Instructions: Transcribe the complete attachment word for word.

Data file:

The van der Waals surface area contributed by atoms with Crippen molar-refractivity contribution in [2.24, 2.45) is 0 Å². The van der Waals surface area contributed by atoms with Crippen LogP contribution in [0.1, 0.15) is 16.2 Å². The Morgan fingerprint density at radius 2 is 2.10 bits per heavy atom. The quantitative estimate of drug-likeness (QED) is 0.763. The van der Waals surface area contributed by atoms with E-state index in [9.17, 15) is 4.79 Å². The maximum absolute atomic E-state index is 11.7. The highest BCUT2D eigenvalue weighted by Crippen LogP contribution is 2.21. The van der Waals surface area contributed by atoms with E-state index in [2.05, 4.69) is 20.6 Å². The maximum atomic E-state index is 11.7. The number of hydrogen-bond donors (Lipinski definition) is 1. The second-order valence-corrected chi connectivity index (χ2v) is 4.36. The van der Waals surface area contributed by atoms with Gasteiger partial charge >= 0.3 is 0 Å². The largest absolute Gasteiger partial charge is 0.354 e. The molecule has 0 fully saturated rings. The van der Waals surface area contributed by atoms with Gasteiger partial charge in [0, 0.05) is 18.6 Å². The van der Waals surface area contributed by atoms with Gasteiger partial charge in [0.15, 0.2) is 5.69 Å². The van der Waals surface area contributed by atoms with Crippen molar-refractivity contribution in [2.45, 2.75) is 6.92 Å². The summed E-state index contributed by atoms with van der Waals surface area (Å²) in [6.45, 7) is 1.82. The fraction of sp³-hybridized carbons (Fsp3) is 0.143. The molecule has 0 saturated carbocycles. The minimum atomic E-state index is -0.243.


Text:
The van der Waals surface area contributed by atoms with Crippen molar-refractivity contribution in [2.24, 2.45) is 0 Å². The van der Waals surface area contributed by atoms with Crippen LogP contribution in [0.1, 0.15) is 16.2 Å². The Morgan fingerprint density at radius 2 is 2.10 bits per heavy atom. The quantitative estimate of drug-likeness (QED) is 0.763. The van der Waals surface area contributed by atoms with E-state index in [9.17, 15) is 4.79 Å². The maximum absolute atomic E-state index is 11.7. The highest BCUT2D eigenvalue weighted by Crippen LogP contribution is 2.21. The van der Waals surface area contributed by atoms with E-state index in [2.05, 4.69) is 20.6 Å². The maximum atomic E-state index is 11.7. The number of hydrogen-bond donors (Lipinski definition) is 1. The second-order valence-corrected chi connectivity index (χ2v) is 4.36. The van der Waals surface area contributed by atoms with Gasteiger partial charge >= 0.3 is 0 Å². The largest absolute Gasteiger partial charge is 0.354 e. The molecule has 0 fully saturated rings. The van der Waals surface area contributed by atoms with Gasteiger partial charge in [0, 0.05) is 18.6 Å². The van der Waals surface area contributed by atoms with Gasteiger partial charge in [0.15, 0.2) is 5.69 Å². The van der Waals surface area contributed by atoms with Crippen molar-refractivity contribution in [2.45, 2.75) is 6.92 Å². The summed E-state index contributed by atoms with van der Waals surface area (Å²) in [6.45, 7) is 1.82. The fraction of sp³-hybridized carbons (Fsp3) is 0.143. The molecule has 0 saturated carbocycles. The minimum atomic E-state index is -0.243.